Key principles of sensimism

Life, work, relationships are easier with some boundaries, with a clear(er) path lined up. Let’s line up a path of sensimism in a more concise and easy to follow structure. Here are the key principles of sensimism.

Anything worthwhile takes time

Rooted in how nature works, sensimism acknowledges that most of the things in life take time. As in nature, where everything happens slowly, but surely, it will take a lot of weight off your shoulders if you realise, that in life too, anything worthwhile requires time. Relationships, career, business, investments, fitness – they all show the best results when given enough time.

Frequency over intensity

If you adjust your life to a longer time-window and realise that good things and results require more time, you can slow down and stop frantically chasing after something. At the same time, you will discover that even smaller steps, if frequent and over longer periods of time, bring better results than infrequent but intensive actions. Like an acorn growing into a big tree, a single cell developing into a human being, continents moving and changing shape or a fragile plant growing through concrete – small but sustained and gradual steps deliver better results than big jumps.

“Natura non facit saltum – Nature doesn’t make jumps”

This holds in most of the things that fill our daily lives – relationships, exercise and healthy body (healthspan), success or investments (compounding), parenting, overcoming obstacles – it all takes time, patience and sustained effort for best results.

Nothing is worth stressing about

By stress, we mean mental pressure that is not healthy for us. Some kinds of stress are good for us, see below. But this kind of stress – when we feel that we don’t have enough time, money, control, we feel under pressure – is not healthy. No research/study quotes are needed here, it’s common knowledge. Therefore one of the best steps we can take in our lives is to realise, that stressing about anything won’t help the actual thing or our health. Stressing over a project won’t make it happen – working on it, in small steps, gradually but frequently will. Stressing over a broken relationship won’t fix it – taking action will. Stressing over money won’t make more of it – setting a goal and working towards it will.

Nothing in life is as important as life itself to stress about – to lose health over. Love, sex, wealth, legacy, family, fame – they all feel good once you achieve them, but they should be your source of direction and joy in life, not your source of stress.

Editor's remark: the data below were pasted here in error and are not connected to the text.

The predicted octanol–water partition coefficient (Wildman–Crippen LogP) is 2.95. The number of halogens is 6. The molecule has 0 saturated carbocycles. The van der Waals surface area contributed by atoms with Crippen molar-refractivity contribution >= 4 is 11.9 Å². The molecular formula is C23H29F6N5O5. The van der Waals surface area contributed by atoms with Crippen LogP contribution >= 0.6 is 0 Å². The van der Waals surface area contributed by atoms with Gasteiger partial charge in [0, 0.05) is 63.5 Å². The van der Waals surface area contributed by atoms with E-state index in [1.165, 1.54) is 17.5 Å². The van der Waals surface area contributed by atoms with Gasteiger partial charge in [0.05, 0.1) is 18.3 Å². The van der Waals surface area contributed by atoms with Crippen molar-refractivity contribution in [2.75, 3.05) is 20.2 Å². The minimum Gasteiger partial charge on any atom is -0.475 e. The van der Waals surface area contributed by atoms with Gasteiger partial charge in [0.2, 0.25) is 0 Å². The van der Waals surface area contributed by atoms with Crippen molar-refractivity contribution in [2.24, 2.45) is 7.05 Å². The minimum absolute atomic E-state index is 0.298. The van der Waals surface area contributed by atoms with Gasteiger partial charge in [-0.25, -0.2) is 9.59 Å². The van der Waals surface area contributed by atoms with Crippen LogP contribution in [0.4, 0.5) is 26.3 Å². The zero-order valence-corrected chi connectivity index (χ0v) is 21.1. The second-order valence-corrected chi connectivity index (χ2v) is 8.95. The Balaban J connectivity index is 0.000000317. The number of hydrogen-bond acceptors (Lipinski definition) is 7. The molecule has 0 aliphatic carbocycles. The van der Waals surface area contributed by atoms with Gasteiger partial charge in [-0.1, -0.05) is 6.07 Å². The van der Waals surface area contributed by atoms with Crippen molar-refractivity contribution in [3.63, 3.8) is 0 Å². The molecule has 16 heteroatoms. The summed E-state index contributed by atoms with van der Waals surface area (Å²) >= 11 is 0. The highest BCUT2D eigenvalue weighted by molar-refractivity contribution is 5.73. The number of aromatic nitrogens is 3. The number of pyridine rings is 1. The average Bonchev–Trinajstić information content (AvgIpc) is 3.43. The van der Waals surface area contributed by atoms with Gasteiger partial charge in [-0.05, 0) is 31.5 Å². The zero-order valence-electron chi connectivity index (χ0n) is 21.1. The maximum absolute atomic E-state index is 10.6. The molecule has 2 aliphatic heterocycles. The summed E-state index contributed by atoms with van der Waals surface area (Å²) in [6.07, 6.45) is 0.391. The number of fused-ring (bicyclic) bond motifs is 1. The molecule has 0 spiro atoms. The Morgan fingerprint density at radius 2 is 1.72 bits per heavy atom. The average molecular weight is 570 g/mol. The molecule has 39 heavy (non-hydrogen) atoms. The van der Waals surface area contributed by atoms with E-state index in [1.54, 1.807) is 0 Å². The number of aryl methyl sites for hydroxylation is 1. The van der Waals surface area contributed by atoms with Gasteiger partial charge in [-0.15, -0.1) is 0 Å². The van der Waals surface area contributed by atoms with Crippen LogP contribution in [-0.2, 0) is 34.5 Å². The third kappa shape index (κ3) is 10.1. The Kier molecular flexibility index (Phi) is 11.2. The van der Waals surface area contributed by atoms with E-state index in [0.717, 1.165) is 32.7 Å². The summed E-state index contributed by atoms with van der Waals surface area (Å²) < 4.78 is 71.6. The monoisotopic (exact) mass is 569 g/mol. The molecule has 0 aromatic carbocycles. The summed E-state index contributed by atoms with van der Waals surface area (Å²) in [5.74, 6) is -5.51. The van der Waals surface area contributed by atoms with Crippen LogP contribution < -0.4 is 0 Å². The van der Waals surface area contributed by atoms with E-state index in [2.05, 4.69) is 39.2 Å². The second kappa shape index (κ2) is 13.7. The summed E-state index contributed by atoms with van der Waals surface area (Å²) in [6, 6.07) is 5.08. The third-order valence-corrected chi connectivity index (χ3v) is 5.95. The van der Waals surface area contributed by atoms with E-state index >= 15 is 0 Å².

If you ever struggle with anything, imagine how nature handless stress – best seen in animals – as soon as any immediate danger is over, they forget about it. A dog will be stressed if chased by a bear or if you leave him behind. But as soon as the immediate stress source is out of his sight, he will relax and just take it as a given. He won’t imagine future scenarios of how you play with other dogs instead of him or how you shouted at him four months ago. He’ll happily lie down and relax, stay in the moment. What is the best thing you can do in this situation? At the same time, he won’t stress about his fitness levels – he’ll just run around and be healthy, without even knowing it. Go, run around, don’t stress about why, when, how often.

Controlled physical stress is good for you

Some level of physical stress does a lot of good for your body primarily on a cellular level. It activates our longevity – survival genes and helps get rid of bad cells, cleans up your body. Therefore don’t run away from hard work, bad weather, don’t spoil yourself with comforts everywhere. Don’t eat whatever and whenever you feel like – some restraint with food will literally extend your life. Controlled cold or heat exposure, exercise where you get out of breath, hard work where you really sweat, they all contribute to a healthier body that will last longer. Comforts feel nice at this moment, but they shorten the number of moments you can have overall.

80/20 – Pareto rule alleviates pressure

Apply the Pareto rule to everything you do in life. Perfectionism is pointless – the last 20% will take too much effort and stress you out, but won’t make a huge difference in the results. Don’t aim for 100% – you will burn out easier. Aim for achieving the best results for yourself with whatever feels right to you. Running for 30 minutes daily will be great for your health, but it’s harder to achieve – you might burn out and then stop running overall. But running for 30 minutes every second day is easier to achieve and you will be able to sustain it for much longer – achieving much better long term results. What’s better – doing 25 push-ups or 15 every day? Both will probably have roughly the same results but are way better than doing no push-ups. Therefore don’t stress if you don’t manage to do 25 per day, as long as you do some. Set yourself health goals, but don’t stress if you sometimes don’t hit all of them – what’s more important is the fact that you try and do something every day.

You don’t have to stop eating for a whole day to get great long term health benefits – it’s enough to reduce your caloric intake even by 10% – and it’s enough to just skip one meal a day. Or perhaps just change what you eat – less animal protein, more plant protein. (see “Lifespan: Why We Age―and Why We Don’t Have To“).

Conclusion

Apply any of these rules in your life and enjoy the results. Apply all of them (or maybe 80/20 these rules 😉 ) and find yourself in a less stressful, healthier life with stronger relationships, more sunshine and peace. A better, more balanced life 🙂